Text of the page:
During the non-breeding season the lobules of the mammary glands consist of solid cords of cells which may occasionally be embedded in a pad of fat tissue.
During the breeding season some mammary glands can exhibit a tubular grade of organization and can even secrete milk without the intervention of pregnancy. Apparently the stimulus of pregnancy and incubation of an egg in the pouch is generally, but not invariably necessary for development of an alveolar grade of organization. The ducts leading from the lobules to the skin of the areola undergo hypertrophy during the course of lactation.
The present work shows that the gestation period is at least 16 days long but evidence in the literature shows it may be as long as 27 days. The incubation period of an egg in the pouch was found to be of the order of 10–10·5 days.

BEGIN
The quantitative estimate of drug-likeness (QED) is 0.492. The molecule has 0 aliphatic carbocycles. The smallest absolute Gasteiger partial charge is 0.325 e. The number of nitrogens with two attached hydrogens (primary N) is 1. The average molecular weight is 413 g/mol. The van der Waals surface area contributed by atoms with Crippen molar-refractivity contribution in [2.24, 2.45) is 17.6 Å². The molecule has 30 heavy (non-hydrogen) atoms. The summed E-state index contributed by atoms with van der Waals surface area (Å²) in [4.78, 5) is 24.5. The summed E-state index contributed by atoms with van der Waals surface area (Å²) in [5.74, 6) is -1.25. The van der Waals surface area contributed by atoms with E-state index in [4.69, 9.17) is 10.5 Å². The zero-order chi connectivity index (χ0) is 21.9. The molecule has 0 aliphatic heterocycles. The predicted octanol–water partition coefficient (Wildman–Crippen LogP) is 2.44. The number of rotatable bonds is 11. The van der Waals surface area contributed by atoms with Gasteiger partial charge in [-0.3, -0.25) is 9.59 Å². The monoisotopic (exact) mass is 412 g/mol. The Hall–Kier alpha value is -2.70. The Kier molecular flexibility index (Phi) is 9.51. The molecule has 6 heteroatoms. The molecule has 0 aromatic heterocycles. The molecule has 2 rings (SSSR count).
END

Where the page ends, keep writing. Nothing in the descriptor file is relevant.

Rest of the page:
A newly-hatched echidna weighed 378 mg and was 1·47 cm long; it exhibited an egg tooth and the remains of foetal membranes attached to the abdomen. The newly-hatched had well-developed olfactory organs including sensory cells in the olfactory epithelium. The alimentary tract exhibited a degree of differentiation consistent with the notion that it could digest milk.
The fatty acid composition of the triglyceride fraction of a sample of milk taken just after hatching differed from that of mature milk in that the ratio of the concentration of oleic acid to palmitic acid in the early milk was about unity whereas it was 3·7 in mature milk. A high level of arachidonic acid may be a characteristic of the milk at hatching.
Iron was present in a concentration of 8·3 μg/ml in the early milk, and of 43·0 μ/mlg/ml in a sample of mature milk. The regression of the mammary glands from the alveolar to the solid-cord state is described.
Two corpora lutea of pregnancy, taken about 11 and 19 days after egg laying, were degenerate.